Huffington Explains AOL’s Odd Partnership With Newark Mayor

Has the hard-nosed Arianna Huffington found a soft spot for politicos?
 
Buried in AOL’s five-page press release Monday about its adding Biz Stone as an adviser and hiring 11 new journalists, among other moves, was the news that Patch.com would expand in Newark, N.J., in partnership with the city’s mayor, Cory Booker.
 
Huh? AOL didn’t go into detail, but the idea of a news organization partnering with politicians it’s supposed to cover is bizarre, to say the least. But maybe not so strange, considering Huffington—the new head of AOL’s Huffington Post Media Group—is a longtime supporter and pal of Booker. (The two once were even reported to be an item, although they deny it.)
 
Huffington told Adweek that the partnership merely entails Booker’s office giving Patch information about local services for the site to promote. “Mayor Booker’s role is as a resource to us as we launch the Patch networks, not to have any editorial input,” she said. “The partnership is to accelerate the launch by working with the mayor and his team in the community. They’re providing information. Every Patch digitizes information about government and school services so we can make them more available.”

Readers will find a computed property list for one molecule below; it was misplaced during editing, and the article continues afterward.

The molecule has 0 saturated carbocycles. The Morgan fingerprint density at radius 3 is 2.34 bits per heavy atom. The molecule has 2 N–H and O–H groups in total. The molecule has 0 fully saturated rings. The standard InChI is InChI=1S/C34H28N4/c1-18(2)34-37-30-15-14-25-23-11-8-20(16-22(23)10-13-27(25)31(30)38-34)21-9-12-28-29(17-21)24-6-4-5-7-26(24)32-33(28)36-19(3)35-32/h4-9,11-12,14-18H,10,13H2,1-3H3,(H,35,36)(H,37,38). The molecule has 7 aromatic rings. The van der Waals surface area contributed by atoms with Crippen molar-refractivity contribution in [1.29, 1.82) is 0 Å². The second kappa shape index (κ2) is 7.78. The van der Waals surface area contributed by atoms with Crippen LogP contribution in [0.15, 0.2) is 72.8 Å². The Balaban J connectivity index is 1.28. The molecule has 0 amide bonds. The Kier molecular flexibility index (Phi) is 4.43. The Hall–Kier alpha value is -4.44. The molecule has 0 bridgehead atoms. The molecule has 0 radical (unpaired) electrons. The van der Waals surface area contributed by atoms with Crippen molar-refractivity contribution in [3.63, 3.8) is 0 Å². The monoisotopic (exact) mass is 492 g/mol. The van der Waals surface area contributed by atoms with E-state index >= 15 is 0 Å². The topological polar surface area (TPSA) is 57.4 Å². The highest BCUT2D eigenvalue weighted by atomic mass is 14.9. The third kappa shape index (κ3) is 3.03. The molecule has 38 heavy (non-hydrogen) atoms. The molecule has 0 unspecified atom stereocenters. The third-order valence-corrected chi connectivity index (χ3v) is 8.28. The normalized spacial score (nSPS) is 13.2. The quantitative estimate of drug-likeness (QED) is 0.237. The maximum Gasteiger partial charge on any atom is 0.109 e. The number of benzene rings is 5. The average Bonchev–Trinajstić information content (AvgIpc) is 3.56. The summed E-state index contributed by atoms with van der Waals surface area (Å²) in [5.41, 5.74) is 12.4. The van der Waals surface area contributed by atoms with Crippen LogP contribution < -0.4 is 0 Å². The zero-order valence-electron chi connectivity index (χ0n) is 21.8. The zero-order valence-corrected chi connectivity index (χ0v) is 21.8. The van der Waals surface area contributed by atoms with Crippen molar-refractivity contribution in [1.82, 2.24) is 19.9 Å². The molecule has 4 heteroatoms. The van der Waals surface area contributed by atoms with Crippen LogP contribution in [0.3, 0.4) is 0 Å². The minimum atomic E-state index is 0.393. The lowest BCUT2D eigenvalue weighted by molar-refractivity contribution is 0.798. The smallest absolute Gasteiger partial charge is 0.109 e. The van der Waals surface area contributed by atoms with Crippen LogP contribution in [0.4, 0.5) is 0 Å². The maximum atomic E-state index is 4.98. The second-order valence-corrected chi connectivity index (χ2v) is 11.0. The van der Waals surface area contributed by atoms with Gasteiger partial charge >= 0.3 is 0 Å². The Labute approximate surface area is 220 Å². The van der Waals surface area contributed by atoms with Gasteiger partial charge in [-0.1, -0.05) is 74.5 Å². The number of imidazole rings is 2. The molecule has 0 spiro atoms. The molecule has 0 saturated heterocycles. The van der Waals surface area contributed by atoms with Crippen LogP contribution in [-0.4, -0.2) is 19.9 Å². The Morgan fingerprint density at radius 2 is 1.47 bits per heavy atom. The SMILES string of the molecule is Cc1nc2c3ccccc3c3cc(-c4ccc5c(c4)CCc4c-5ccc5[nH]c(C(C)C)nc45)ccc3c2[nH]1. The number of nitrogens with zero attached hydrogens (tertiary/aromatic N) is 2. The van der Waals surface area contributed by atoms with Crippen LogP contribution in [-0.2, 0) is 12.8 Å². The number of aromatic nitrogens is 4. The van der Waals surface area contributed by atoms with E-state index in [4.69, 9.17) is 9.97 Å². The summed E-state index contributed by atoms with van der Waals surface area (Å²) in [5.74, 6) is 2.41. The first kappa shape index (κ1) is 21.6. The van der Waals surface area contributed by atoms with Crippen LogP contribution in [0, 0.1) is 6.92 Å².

Similarly, Anne Torres, Booker’s acting communications director, e-mailed to say, “The Mayor’s Office is simply supportive of the endeavor to bring patch.com to Newark. The Mayor’s Office is not providing any financial resources or staff to this endeavor.”
 
Huffington is looking at extending Patch to other struggling communities. A New Orleans site is already in the works. “We’re talking to Mary Matalin,” she said, referring to the Republican political strategist, who recently moved to the Big Easy with husband James Carville.
 
Huffington insisted that Patch would still be able to publish critical coverage of Newark’s mayor. That, of course, would require Patch going out on a limb, given her longstanding ties with Booker. “Cory and I have just been really good friends for 10 years. I’ve written about him, and I’m a big admirer of him,” she gushed. “He’s a game changer.”
 
Hearing something like that from a traditional media organization exec would raise eyebrows. But Patch seems to have a different game plan. Poynter media business analyst Rick Edmonds points out that like other hyperlocal sites, Patch tends to keep its editorial coverage upbeat and focus on community goings on. “They’re not in there with exposés,” he said. In fact, it’s not the first time Patch has worked with local government. In Ardmore, Penn., for example, Patch sponsored free parking last year.
 
So, in terms of AOL’s partnership with Newark, Edmonds said, “Yes, it could make it more difficult to do tough-minded coverage of the mayor’s office, but if you weren’t going to do tough-minded coverage of the mayor’s office, it’s not going to make a difference.”